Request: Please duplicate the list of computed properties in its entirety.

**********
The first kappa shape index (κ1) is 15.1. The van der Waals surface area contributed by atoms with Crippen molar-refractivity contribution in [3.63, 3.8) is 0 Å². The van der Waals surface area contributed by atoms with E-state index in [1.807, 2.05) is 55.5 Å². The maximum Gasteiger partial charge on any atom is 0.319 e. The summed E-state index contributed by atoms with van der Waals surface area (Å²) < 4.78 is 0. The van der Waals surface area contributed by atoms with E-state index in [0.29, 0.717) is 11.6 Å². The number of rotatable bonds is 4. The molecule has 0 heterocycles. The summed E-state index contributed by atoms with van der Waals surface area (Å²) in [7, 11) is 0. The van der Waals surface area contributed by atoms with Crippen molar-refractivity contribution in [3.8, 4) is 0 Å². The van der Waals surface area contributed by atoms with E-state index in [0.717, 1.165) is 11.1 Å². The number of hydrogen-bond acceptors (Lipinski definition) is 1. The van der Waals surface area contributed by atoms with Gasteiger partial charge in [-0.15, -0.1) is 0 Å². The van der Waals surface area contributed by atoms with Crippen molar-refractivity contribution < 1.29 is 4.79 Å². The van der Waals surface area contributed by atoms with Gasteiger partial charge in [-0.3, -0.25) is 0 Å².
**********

The first kappa shape index (κ1) is 15.1. The van der Waals surface area contributed by atoms with Crippen molar-refractivity contribution in [3.63, 3.8) is 0 Å². The van der Waals surface area contributed by atoms with E-state index in [1.807, 2.05) is 55.5 Å². The maximum Gasteiger partial charge on any atom is 0.319 e. The summed E-state index contributed by atoms with van der Waals surface area (Å²) < 4.78 is 0. The van der Waals surface area contributed by atoms with E-state index in [0.29, 0.717) is 11.6 Å². The number of rotatable bonds is 4. The molecule has 0 heterocycles. The summed E-state index contributed by atoms with van der Waals surface area (Å²) in [7, 11) is 0. The van der Waals surface area contributed by atoms with Crippen molar-refractivity contribution in [3.8, 4) is 0 Å². The van der Waals surface area contributed by atoms with E-state index in [0.717, 1.165) is 11.1 Å². The number of hydrogen-bond acceptors (Lipinski definition) is 1. The van der Waals surface area contributed by atoms with Gasteiger partial charge in [-0.15, -0.1) is 0 Å². The van der Waals surface area contributed by atoms with Crippen molar-refractivity contribution < 1.29 is 4.79 Å². The van der Waals surface area contributed by atoms with Gasteiger partial charge in [-0.3, -0.25) is 0 Å².